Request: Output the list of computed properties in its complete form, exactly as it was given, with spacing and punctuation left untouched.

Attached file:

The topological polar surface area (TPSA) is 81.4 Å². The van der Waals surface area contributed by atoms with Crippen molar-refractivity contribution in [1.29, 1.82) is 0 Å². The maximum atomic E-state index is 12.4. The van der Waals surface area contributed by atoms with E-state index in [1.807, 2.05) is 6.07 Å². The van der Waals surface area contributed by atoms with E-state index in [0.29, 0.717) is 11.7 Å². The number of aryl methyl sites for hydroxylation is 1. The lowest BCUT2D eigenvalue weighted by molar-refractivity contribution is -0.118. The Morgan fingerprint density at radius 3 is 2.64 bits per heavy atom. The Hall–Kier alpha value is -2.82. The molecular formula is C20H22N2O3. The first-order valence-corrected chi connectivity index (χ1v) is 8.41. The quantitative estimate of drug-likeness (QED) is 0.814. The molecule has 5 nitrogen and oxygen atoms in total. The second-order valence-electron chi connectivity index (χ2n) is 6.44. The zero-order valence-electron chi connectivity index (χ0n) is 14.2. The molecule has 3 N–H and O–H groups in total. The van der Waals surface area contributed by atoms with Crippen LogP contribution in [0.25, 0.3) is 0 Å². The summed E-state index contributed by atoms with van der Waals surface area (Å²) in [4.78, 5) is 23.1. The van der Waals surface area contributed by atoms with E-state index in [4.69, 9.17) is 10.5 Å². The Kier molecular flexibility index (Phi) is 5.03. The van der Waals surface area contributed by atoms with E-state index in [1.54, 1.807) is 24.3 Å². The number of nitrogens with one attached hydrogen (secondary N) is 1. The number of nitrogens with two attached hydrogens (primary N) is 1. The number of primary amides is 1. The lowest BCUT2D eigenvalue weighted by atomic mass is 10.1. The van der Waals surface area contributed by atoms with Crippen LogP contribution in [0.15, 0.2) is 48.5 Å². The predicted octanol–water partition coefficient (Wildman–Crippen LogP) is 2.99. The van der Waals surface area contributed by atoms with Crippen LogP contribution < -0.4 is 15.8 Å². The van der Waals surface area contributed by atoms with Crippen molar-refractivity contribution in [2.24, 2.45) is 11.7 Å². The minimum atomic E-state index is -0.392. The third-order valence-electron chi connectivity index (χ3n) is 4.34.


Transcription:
The topological polar surface area (TPSA) is 81.4 Å². The van der Waals surface area contributed by atoms with Crippen molar-refractivity contribution in [1.29, 1.82) is 0 Å². The maximum atomic E-state index is 12.4. The van der Waals surface area contributed by atoms with E-state index in [1.807, 2.05) is 6.07 Å². The van der Waals surface area contributed by atoms with E-state index in [0.29, 0.717) is 11.7 Å². The number of aryl methyl sites for hydroxylation is 1. The lowest BCUT2D eigenvalue weighted by molar-refractivity contribution is -0.118. The Morgan fingerprint density at radius 3 is 2.64 bits per heavy atom. The Hall–Kier alpha value is -2.82. The molecular formula is C20H22N2O3. The first-order valence-corrected chi connectivity index (χ1v) is 8.41. The quantitative estimate of drug-likeness (QED) is 0.814. The molecule has 5 nitrogen and oxygen atoms in total. The second-order valence-electron chi connectivity index (χ2n) is 6.44. The zero-order valence-electron chi connectivity index (χ0n) is 14.2. The molecule has 3 N–H and O–H groups in total. The van der Waals surface area contributed by atoms with Crippen LogP contribution in [0.25, 0.3) is 0 Å². The summed E-state index contributed by atoms with van der Waals surface area (Å²) in [4.78, 5) is 23.1. The van der Waals surface area contributed by atoms with E-state index in [4.69, 9.17) is 10.5 Å². The Kier molecular flexibility index (Phi) is 5.03. The van der Waals surface area contributed by atoms with E-state index in [1.54, 1.807) is 24.3 Å². The number of nitrogens with one attached hydrogen (secondary N) is 1. The number of nitrogens with two attached hydrogens (primary N) is 1. The number of primary amides is 1. The lowest BCUT2D eigenvalue weighted by atomic mass is 10.1. The van der Waals surface area contributed by atoms with Crippen LogP contribution in [0.15, 0.2) is 48.5 Å². The predicted octanol–water partition coefficient (Wildman–Crippen LogP) is 2.99. The van der Waals surface area contributed by atoms with Crippen LogP contribution < -0.4 is 15.8 Å². The van der Waals surface area contributed by atoms with Crippen molar-refractivity contribution in [2.24, 2.45) is 11.7 Å². The minimum atomic E-state index is -0.392. The third-order valence-electron chi connectivity index (χ3n) is 4.34.